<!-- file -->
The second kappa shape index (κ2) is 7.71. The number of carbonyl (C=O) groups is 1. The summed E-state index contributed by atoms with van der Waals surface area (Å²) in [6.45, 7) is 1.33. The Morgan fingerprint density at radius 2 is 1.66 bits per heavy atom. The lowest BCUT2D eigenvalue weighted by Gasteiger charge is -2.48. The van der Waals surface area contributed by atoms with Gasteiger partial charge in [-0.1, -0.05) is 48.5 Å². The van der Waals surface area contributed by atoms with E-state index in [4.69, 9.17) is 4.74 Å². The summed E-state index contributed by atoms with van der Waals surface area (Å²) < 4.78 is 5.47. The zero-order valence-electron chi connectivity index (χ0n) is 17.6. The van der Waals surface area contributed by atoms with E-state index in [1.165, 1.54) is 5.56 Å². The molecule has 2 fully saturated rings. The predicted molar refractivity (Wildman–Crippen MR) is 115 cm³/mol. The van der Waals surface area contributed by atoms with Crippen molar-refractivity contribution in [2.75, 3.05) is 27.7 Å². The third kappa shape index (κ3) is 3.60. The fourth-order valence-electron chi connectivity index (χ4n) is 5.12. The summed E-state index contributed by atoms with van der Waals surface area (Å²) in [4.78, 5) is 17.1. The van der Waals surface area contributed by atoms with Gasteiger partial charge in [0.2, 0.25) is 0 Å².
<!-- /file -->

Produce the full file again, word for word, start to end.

The second kappa shape index (κ2) is 7.71. The number of carbonyl (C=O) groups is 1. The summed E-state index contributed by atoms with van der Waals surface area (Å²) in [6.45, 7) is 1.33. The Morgan fingerprint density at radius 2 is 1.66 bits per heavy atom. The lowest BCUT2D eigenvalue weighted by Gasteiger charge is -2.48. The van der Waals surface area contributed by atoms with Gasteiger partial charge in [-0.1, -0.05) is 48.5 Å². The van der Waals surface area contributed by atoms with E-state index in [4.69, 9.17) is 4.74 Å². The summed E-state index contributed by atoms with van der Waals surface area (Å²) < 4.78 is 5.47. The zero-order valence-electron chi connectivity index (χ0n) is 17.6. The van der Waals surface area contributed by atoms with E-state index in [1.165, 1.54) is 5.56 Å². The molecule has 2 fully saturated rings. The predicted molar refractivity (Wildman–Crippen MR) is 115 cm³/mol. The van der Waals surface area contributed by atoms with Crippen molar-refractivity contribution in [2.75, 3.05) is 27.7 Å². The third kappa shape index (κ3) is 3.60. The fourth-order valence-electron chi connectivity index (χ4n) is 5.12. The summed E-state index contributed by atoms with van der Waals surface area (Å²) in [4.78, 5) is 17.1. The van der Waals surface area contributed by atoms with Gasteiger partial charge in [0.2, 0.25) is 0 Å².